University of Hertfordshire

From the same journal

By the same authors


  • Louise Jane Dunford
  • Kathy Radley
  • Margaret McPhee
  • Louise McDonald
  • Richard John Oliver
  • Anton Alexandroff
  • Hana Amber Hussain
  • Janice Adasa Miller
  • Maryrose Tarpey
  • Andrew Victor Clifton
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Original languageEnglish
Number of pages6
JournalClinical and Experimental Dermatology
Early online date4 Mar 2022
Publication statusE-pub ahead of print - 4 Mar 2022


Summary: Background: Hyperhidrosis is a common skin condition characterized by excessive sweating, which can negatively impact on quality of life. It is under‐researched compared with other conditions of similar prevalence.

Aim: To generate a Top 10 list of research priorities for the treatment and management of hyperhidrosis, with equal input from people with hyperhidrosis and healthcare professionals (HCPs). Methods: A priority setting partnership (PSP) was established and processes from the James Lind Alliance Handbook were followed. An online survey asked participants what questions they would like research to answer. These questions were grouped into ‘indicative questions’, which were ranked in a second survey of 45 indicative questions. The top 23 questions were then taken to a final workshop event attended by key stakeholders, and ranked to generate the Top 10 list of research priorities.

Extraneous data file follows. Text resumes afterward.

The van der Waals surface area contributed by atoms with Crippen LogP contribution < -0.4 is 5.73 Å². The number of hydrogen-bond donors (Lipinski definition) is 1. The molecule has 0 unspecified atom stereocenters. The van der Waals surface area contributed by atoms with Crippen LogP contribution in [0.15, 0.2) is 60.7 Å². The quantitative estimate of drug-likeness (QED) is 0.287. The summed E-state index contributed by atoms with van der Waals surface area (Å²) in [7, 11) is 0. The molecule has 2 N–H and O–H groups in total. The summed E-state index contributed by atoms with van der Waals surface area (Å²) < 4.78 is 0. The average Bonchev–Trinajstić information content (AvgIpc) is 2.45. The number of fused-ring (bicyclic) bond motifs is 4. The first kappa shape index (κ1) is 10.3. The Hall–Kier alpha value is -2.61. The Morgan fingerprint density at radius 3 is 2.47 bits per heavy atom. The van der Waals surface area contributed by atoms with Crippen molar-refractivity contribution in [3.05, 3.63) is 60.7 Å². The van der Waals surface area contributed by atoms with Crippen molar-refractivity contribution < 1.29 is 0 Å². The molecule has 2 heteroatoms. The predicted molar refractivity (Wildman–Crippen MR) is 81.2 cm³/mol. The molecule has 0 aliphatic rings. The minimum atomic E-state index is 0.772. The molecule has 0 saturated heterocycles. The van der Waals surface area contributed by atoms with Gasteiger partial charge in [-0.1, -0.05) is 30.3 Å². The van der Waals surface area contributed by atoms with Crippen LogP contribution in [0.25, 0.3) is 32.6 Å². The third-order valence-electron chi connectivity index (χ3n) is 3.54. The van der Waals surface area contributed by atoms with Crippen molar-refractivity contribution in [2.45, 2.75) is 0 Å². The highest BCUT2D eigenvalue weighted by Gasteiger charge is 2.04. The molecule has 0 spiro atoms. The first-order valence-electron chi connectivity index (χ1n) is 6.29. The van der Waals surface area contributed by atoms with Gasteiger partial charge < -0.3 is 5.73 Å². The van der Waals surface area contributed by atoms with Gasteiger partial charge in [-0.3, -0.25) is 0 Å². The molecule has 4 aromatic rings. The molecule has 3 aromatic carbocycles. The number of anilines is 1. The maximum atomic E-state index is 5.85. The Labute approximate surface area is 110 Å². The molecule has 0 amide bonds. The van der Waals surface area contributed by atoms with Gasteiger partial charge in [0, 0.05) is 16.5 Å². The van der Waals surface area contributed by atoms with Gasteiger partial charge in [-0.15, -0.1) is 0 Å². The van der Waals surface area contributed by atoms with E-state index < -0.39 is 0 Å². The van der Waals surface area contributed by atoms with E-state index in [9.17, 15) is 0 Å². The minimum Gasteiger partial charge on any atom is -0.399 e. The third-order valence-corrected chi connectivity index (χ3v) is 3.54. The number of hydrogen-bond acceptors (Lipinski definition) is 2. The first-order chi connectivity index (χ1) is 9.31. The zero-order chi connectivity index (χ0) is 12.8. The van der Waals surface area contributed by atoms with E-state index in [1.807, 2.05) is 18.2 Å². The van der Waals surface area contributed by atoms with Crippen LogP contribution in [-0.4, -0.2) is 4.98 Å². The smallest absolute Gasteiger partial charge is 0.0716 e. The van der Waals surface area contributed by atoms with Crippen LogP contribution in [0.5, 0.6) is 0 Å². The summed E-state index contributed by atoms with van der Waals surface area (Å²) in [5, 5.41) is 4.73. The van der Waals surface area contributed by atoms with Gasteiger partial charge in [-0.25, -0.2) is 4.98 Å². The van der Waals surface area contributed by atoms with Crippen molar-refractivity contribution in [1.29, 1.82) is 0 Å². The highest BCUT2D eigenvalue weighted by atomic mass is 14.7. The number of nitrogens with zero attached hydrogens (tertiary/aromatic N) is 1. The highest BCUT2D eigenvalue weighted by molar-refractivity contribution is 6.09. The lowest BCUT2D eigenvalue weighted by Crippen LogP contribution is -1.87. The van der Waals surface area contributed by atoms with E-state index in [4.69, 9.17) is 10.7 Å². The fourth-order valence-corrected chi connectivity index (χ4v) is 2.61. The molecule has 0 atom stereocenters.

Results: There were 592 questions submitted by 268 respondents for the first survey. For the second survey, 286 participants ranked the indicative questions in order of priority. At the final workshop, the Top 10 list was generated. The top three priorities were: (i) Are there any safe and effective permanent solutions for hyperhidrosis? (ii) What is the most effective and safe oral treatment (drugs taken by mouth) for hyperhidrosis? and (iii) What are the most effective and safe ways to reduce sweating in particular areas of the body? Conclusions: There are many unanswered research questions that both people with hyperhidrosis and HCPs would like to see answered. The results from this PSP will help to ensure future research funding can be directed to these areas of priority.


© 2022 The Authors. Clinical and Experimental Dermatology published by John Wiley & Sons Ltd on behalf of British Association of Dermatologists. This is an open access article under the terms of the Creative Commons Attribution License,

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